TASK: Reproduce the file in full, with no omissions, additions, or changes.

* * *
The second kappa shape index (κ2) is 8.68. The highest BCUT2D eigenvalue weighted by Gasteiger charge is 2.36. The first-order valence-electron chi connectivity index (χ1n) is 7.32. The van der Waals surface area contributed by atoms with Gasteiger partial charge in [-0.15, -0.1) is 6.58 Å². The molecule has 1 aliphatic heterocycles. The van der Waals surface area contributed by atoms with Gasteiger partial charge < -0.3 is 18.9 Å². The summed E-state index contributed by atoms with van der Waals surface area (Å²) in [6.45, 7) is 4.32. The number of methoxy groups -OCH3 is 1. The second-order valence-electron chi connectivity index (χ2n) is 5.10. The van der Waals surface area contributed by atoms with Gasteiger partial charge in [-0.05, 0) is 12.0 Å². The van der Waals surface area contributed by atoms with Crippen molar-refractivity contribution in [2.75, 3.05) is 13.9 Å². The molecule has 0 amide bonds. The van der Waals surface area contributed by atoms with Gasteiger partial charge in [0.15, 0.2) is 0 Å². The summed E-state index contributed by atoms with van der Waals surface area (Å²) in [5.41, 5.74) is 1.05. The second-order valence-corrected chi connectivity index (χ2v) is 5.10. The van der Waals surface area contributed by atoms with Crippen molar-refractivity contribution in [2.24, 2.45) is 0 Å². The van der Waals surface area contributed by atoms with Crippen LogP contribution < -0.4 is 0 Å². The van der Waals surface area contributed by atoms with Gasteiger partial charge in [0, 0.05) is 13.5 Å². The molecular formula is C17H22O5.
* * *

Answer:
The second kappa shape index (κ2) is 8.68. The highest BCUT2D eigenvalue weighted by Gasteiger charge is 2.36. The first-order valence-electron chi connectivity index (χ1n) is 7.32. The van der Waals surface area contributed by atoms with Gasteiger partial charge in [-0.15, -0.1) is 6.58 Å². The molecule has 1 aliphatic heterocycles. The van der Waals surface area contributed by atoms with Gasteiger partial charge < -0.3 is 18.9 Å². The summed E-state index contributed by atoms with van der Waals surface area (Å²) in [6.45, 7) is 4.32. The number of methoxy groups -OCH3 is 1. The second-order valence-electron chi connectivity index (χ2n) is 5.10. The van der Waals surface area contributed by atoms with Gasteiger partial charge in [-0.05, 0) is 12.0 Å². The van der Waals surface area contributed by atoms with Crippen molar-refractivity contribution in [2.75, 3.05) is 13.9 Å². The molecule has 0 amide bonds. The van der Waals surface area contributed by atoms with Gasteiger partial charge in [0.15, 0.2) is 0 Å². The summed E-state index contributed by atoms with van der Waals surface area (Å²) in [5.41, 5.74) is 1.05. The second-order valence-corrected chi connectivity index (χ2v) is 5.10. The van der Waals surface area contributed by atoms with Crippen molar-refractivity contribution in [2.24, 2.45) is 0 Å². The van der Waals surface area contributed by atoms with Crippen LogP contribution < -0.4 is 0 Å². The van der Waals surface area contributed by atoms with Gasteiger partial charge in [0, 0.05) is 13.5 Å². The molecular formula is C17H22O5.